In a recent report, the Federal Energy Regulator Creg warns of high dependence on (Russian) natural gas. The Creg mainly looks at exposure to prices on the market and says that Belgium, like the rest of Europe, is 40 percent dependent on Russian natural gas, instead of four to six percent, as the government states.
Federal Energy minister Tinne Van der Straeten (Groen) has requested a report from various authorities on the gas supply of our country and the influence on it of the war in Ukraine. One of those reports, that of the Creg, was leaked in the morning. Our editors were also able to view the text.
An important message in the report is the warning of the great power on our economy of natural gas producers from outside the European Union (EU). European legislation has no impact on this. These natural gas producers are monopolists under state control: Gazprom in Russia, Equinor in Norway or Sonatrach in Algeria. Together, these three account for more than 80 percent of natural gas imports into the EU.
The Creg also points out that, in terms of pricing and supply, Belgium is part of the Integrated Natural Gas Market in North-West Europe and, by extension, the single European market. “It is the European market that is supplied with natural gas and not the member states,” the report says.
And in that European market, 40 percent of natural gas comes from Russia.
“If, for example, the supply from Russia to the EU disappears, the whole EU will face a deficit of 40 percent,” the Creg writes.
That is a lot more than the four or six percent that Minister Tinne Van der Straeten usually talks about.
The minister and the regulator express dependence on Russian gas in a different way. Engineer Filip Van den Abeele, active in the oil and gas industry, explains it as follows: “it is a semantic discussion. If you follow the molecules of methane through the pipelines, indeed only a handful of percent come from Russia.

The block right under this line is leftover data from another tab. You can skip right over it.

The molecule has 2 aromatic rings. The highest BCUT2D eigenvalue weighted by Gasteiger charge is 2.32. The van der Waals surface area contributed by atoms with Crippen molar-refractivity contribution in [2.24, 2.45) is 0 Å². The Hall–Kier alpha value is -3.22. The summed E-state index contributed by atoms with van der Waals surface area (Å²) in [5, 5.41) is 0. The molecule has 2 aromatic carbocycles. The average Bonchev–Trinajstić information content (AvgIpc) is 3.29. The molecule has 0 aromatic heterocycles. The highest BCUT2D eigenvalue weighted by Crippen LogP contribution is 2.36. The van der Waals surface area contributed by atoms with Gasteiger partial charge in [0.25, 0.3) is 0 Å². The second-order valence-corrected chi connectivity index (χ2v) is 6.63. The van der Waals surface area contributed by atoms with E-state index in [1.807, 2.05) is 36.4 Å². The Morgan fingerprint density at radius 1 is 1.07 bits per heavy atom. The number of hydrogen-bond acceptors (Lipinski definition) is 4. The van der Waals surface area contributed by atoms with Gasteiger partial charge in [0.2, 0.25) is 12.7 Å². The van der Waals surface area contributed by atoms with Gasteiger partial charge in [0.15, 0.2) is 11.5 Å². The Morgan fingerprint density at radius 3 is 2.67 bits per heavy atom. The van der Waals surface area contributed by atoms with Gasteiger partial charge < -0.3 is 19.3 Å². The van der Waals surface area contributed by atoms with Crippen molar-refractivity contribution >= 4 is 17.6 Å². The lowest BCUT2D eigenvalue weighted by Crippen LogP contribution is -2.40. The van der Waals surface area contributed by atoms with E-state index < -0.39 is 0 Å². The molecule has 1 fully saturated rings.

“But, apart from the origin of the gas, we are undergoing price dynamics on the European gas market. So the exposure in pure pennies is closer to 40 percent, ” it sounds. Or put another way: it depends on whether you count in volumes of natural gas that you consume as a country, or in exposure to scarcity and prices on the market to which you supply.
The nuclear option
Furthermore, the Creg also argues against the nuclear exit, without saying so in so many words. “The Creg is of the opinion that the current harsh reality shows that Belgium cannot expand natural gas dependence for electricity production,” it reads. It is not a good idea to close all nuclear power plants and (temporarily) replace them with natural gas plants.
The Creg report is part of a broader assignment, which also expects input from Fluxys, the company that transports the natural gas, and Apetra, the manager of our strategic oil stocks. The public service economy will then make a synthesis.